The beginning of the universe is now generally accepted as described by the Big Bang Theory.  What is the Big Bang?  Current science considers the Big Bang to be the beginning ….the First Moment…  when all the substance of the universe consisted only of sub-atomic and atomic particles……and lots of energy, at a temperature of trillions of degrees! All the material of today’s universe evolved from a single point of pure energy!  Think of it….no material, no stable matter.  Nothing to put your hands on! Just elementary particles and an energy field!  …a huge energy field….and at a very high temperature.  It is hard to imagine such a time and place!  From that moment, all we know of today evolved in accordance with the physical laws we know of or have theorized.  It is important also to note that the Big Bang Theory requires an infinite density and temperature, which is consistent with Einstein’s General Theory of Relativity.

Exotic Physics Expansion Electromagnetic forces Protons and neutrons form Nucleosynthesis Formation of H & Helium First neutral atoms form
Time: 10-35 secs 10-11 secs 0.1 μsec 1 μsec 10 μsecs 100 secs 380,000 years
Temperature: 10 Octillion°C 20 Trillion°C 2 Trillion°C 1 Billion°C 2,700°C
10 Quadrillion°C 6 Trillion°C
Cooling of the Universe immediately after the Big Bang.  Today’s temperature is -270°C  The Yellow portion signifies the period in which all the matter of the Universe was in the form of a plasma.

The above chart shows the timeline currently held by today’s astrophysicists and scientists.  The chart covers essentially the first 100 seconds after the Big Bang (the last little bit of the chart goes on to 380,000 years but only because nothing much changed between 100 seconds old and 380,000 years! (other than the universe got a lot bigger).  You are probably wondering right about now….”How the hell do they know that?”  Good question.  The answer lies in the experiments that these scientists have performed.  The tools they use are big, expensive, and exotic….Particle Colliders.  In order to test what happens in very hot, very dense environments, the scientists must create very hot, very dense environments.  That is what the Particle Colliders do.   The workhorse to date has been the Relativistic Heavy Ion Collider (RHIC). With this instrument, conditions approaching those that are thought to exist about 2 microseconds (μsec) after the Big Bang are created.  Yes…at atomic nuclei levels, pressures as high as 15×1030 PSIG and temperatures of several trillions of degrees have been attained.  The particles which exist at these conditions can be created and their properties measured.   How to go further back in time to that Big Bang?  Build bigger and better Colliders.  The new Large Hadron Collider (LHC), located in France and Switzerland,  is just the instrument.  It is expected to reach densities several times larger than the RHIC and temperatures in excess of 10 trillion degrees.  If successful this will allow scientists to investigate the conditions existing just 0.3 of a μsec after the Big Bang!  Yes…this is definitely exotic science!

However, some physicists have recently developed the concept that there was a time before the Big Bang.  This concept involves the idea that there was a universe before this one that had collapsed in on itself, to the point where the entire universe occupied a single, finite point in time and space at which point a “big bang” occurred.  This alternate theory may be thought of as the Big Bounce.   In this scenario the previous universe imploded to a point of finite density, at a given point in time and space, and then explodes to begin the expansion all over.  The underlying basis for this concept is that a single point  of infinite density (as required by the Big Bang Theory) is not possible, even though Einstein’s General Theory of Relativity requires it.   Contrary to the General Theory of Relativity, recent theories of quantum theory of gravity provide for a limit to the density of energy and matter.  This limit would then require the present universe to have begun with a finite beginning.  The relevant question then is “how did this energy and matter get to that point?”.   One possible answer would suggest some sort of process for the accumulation of material, such as a collapse of a previous universe.  So expect more theories and adjustments to define this initial state for the Big Bang.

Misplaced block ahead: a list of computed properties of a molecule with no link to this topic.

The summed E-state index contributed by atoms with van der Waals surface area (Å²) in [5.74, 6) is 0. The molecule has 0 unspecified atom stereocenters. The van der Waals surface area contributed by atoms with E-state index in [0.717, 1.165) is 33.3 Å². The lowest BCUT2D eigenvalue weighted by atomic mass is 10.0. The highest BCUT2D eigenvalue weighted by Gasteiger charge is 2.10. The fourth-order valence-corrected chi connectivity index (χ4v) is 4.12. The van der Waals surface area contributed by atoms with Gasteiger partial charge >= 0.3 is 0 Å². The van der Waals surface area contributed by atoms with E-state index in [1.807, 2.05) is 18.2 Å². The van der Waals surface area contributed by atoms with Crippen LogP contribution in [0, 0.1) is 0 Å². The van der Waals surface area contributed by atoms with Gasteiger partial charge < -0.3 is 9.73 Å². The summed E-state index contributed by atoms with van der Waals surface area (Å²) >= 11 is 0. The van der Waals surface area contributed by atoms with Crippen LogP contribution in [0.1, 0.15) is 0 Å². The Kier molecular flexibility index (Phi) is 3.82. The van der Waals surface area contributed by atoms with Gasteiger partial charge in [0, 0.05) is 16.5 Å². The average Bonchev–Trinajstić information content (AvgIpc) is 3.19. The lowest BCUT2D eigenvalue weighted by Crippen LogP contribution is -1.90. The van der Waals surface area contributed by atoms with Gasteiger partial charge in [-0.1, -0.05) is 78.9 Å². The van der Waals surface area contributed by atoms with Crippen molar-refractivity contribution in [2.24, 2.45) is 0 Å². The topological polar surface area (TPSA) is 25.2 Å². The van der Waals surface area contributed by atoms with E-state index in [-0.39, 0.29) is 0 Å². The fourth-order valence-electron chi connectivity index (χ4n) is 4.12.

In any event, the universe we know of began with a bang…..and it proceeded to expand and continues to this day.  There is a fine point of the Big Bang theory  regarding the expansion of the universe…..from the first moment, the universe expanded…it did not expand into something, rather the universe itself simply expanded.  There was no edge to the universe as it expanded, nor was there a central point from which the expansion began.  The universe simply was the universe and it expanded itself.  Yes, this concept is a bit mind-bending because it requires one to visualize a space not only empty (in the truest sense of the word) but also a place which is not a place…..irrelevant!   I don’t know about you, but I’ve got a little problem getting my mind around  that concept….